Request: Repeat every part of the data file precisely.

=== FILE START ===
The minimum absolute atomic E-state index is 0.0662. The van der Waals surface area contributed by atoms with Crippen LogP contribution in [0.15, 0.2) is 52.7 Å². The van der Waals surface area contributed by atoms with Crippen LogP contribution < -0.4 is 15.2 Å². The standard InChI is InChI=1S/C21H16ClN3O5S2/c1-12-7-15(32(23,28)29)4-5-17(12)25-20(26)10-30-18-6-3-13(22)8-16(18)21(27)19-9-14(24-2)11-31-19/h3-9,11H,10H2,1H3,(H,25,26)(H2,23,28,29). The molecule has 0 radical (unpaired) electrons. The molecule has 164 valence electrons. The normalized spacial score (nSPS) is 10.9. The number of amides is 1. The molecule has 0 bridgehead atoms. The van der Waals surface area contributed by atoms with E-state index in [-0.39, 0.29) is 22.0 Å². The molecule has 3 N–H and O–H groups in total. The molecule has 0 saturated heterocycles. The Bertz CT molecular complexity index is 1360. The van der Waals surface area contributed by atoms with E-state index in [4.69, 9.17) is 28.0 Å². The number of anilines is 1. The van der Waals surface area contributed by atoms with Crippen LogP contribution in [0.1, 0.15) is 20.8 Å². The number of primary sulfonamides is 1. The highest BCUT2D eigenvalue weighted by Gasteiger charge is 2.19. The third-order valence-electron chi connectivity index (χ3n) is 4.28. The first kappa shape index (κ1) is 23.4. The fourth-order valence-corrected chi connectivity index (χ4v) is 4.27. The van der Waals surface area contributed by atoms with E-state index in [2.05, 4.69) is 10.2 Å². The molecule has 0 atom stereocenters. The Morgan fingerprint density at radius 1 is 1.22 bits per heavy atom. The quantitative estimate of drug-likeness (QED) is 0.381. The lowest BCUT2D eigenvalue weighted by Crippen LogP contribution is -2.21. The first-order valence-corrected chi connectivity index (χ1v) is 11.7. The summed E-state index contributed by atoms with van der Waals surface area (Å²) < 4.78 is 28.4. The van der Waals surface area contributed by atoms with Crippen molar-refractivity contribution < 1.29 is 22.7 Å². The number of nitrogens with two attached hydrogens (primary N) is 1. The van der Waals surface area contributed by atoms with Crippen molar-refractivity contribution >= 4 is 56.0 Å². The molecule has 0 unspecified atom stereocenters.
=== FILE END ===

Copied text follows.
The minimum absolute atomic E-state index is 0.0662. The van der Waals surface area contributed by atoms with Crippen LogP contribution in [0.15, 0.2) is 52.7 Å². The van der Waals surface area contributed by atoms with Crippen LogP contribution < -0.4 is 15.2 Å². The standard InChI is InChI=1S/C21H16ClN3O5S2/c1-12-7-15(32(23,28)29)4-5-17(12)25-20(26)10-30-18-6-3-13(22)8-16(18)21(27)19-9-14(24-2)11-31-19/h3-9,11H,10H2,1H3,(H,25,26)(H2,23,28,29). The molecule has 0 radical (unpaired) electrons. The molecule has 164 valence electrons. The normalized spacial score (nSPS) is 10.9. The number of amides is 1. The molecule has 0 bridgehead atoms. The van der Waals surface area contributed by atoms with E-state index in [-0.39, 0.29) is 22.0 Å². The molecule has 3 N–H and O–H groups in total. The molecule has 0 saturated heterocycles. The Bertz CT molecular complexity index is 1360. The van der Waals surface area contributed by atoms with E-state index in [4.69, 9.17) is 28.0 Å². The number of anilines is 1. The van der Waals surface area contributed by atoms with Crippen LogP contribution in [0.1, 0.15) is 20.8 Å². The number of primary sulfonamides is 1. The highest BCUT2D eigenvalue weighted by Gasteiger charge is 2.19. The third-order valence-electron chi connectivity index (χ3n) is 4.28. The first kappa shape index (κ1) is 23.4. The fourth-order valence-corrected chi connectivity index (χ4v) is 4.27. The van der Waals surface area contributed by atoms with E-state index in [2.05, 4.69) is 10.2 Å². The molecule has 0 atom stereocenters. The Morgan fingerprint density at radius 1 is 1.22 bits per heavy atom. The quantitative estimate of drug-likeness (QED) is 0.381. The lowest BCUT2D eigenvalue weighted by Crippen LogP contribution is -2.21. The first-order valence-corrected chi connectivity index (χ1v) is 11.7. The summed E-state index contributed by atoms with van der Waals surface area (Å²) < 4.78 is 28.4. The van der Waals surface area contributed by atoms with Crippen molar-refractivity contribution < 1.29 is 22.7 Å². The number of nitrogens with two attached hydrogens (primary N) is 1. The van der Waals surface area contributed by atoms with Crippen molar-refractivity contribution >= 4 is 56.0 Å². The molecule has 0 unspecified atom stereocenters.